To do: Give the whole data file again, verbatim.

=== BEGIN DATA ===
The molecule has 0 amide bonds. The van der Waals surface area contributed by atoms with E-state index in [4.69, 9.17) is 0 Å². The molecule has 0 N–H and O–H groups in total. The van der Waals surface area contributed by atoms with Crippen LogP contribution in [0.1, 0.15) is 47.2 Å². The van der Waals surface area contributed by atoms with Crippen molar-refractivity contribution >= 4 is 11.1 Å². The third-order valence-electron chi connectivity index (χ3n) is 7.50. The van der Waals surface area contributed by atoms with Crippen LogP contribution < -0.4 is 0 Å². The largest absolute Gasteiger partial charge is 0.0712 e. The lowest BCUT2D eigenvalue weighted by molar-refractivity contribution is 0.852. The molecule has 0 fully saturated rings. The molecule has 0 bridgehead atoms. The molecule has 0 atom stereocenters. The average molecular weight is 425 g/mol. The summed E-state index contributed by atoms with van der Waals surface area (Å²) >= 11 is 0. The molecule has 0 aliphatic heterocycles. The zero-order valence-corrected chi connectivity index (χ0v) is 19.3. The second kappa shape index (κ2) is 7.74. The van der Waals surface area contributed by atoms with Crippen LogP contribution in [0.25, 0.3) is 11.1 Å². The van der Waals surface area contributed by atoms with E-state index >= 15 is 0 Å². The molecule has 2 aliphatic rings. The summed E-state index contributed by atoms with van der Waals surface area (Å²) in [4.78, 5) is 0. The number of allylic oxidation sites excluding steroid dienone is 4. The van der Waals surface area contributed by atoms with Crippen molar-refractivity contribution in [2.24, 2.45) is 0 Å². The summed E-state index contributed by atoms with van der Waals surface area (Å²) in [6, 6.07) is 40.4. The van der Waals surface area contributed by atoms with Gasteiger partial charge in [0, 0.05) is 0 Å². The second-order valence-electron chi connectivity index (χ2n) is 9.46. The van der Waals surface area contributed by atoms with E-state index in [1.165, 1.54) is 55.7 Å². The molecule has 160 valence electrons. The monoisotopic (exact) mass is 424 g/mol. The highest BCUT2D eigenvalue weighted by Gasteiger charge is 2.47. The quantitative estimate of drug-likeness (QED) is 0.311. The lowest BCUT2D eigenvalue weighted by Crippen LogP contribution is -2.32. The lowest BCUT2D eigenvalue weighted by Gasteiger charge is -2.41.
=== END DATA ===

The molecule has 0 amide bonds. The van der Waals surface area contributed by atoms with E-state index in [4.69, 9.17) is 0 Å². The molecule has 0 N–H and O–H groups in total. The van der Waals surface area contributed by atoms with Crippen LogP contribution in [0.1, 0.15) is 47.2 Å². The van der Waals surface area contributed by atoms with Crippen molar-refractivity contribution >= 4 is 11.1 Å². The third-order valence-electron chi connectivity index (χ3n) is 7.50. The van der Waals surface area contributed by atoms with Crippen LogP contribution < -0.4 is 0 Å². The largest absolute Gasteiger partial charge is 0.0712 e. The lowest BCUT2D eigenvalue weighted by molar-refractivity contribution is 0.852. The molecule has 0 fully saturated rings. The molecule has 0 bridgehead atoms. The molecule has 0 atom stereocenters. The average molecular weight is 425 g/mol. The summed E-state index contributed by atoms with van der Waals surface area (Å²) >= 11 is 0. The molecule has 0 aliphatic heterocycles. The zero-order valence-corrected chi connectivity index (χ0v) is 19.3. The second kappa shape index (κ2) is 7.74. The van der Waals surface area contributed by atoms with Crippen LogP contribution in [0.25, 0.3) is 11.1 Å². The van der Waals surface area contributed by atoms with E-state index >= 15 is 0 Å². The molecule has 2 aliphatic rings. The summed E-state index contributed by atoms with van der Waals surface area (Å²) in [4.78, 5) is 0. The number of allylic oxidation sites excluding steroid dienone is 4. The van der Waals surface area contributed by atoms with Crippen molar-refractivity contribution in [2.24, 2.45) is 0 Å². The summed E-state index contributed by atoms with van der Waals surface area (Å²) in [6, 6.07) is 40.4. The van der Waals surface area contributed by atoms with Gasteiger partial charge in [0, 0.05) is 0 Å². The second-order valence-electron chi connectivity index (χ2n) is 9.46. The van der Waals surface area contributed by atoms with E-state index in [1.165, 1.54) is 55.7 Å². The molecule has 160 valence electrons. The monoisotopic (exact) mass is 424 g/mol. The highest BCUT2D eigenvalue weighted by Gasteiger charge is 2.47. The quantitative estimate of drug-likeness (QED) is 0.311. The lowest BCUT2D eigenvalue weighted by Crippen LogP contribution is -2.32. The lowest BCUT2D eigenvalue weighted by Gasteiger charge is -2.41.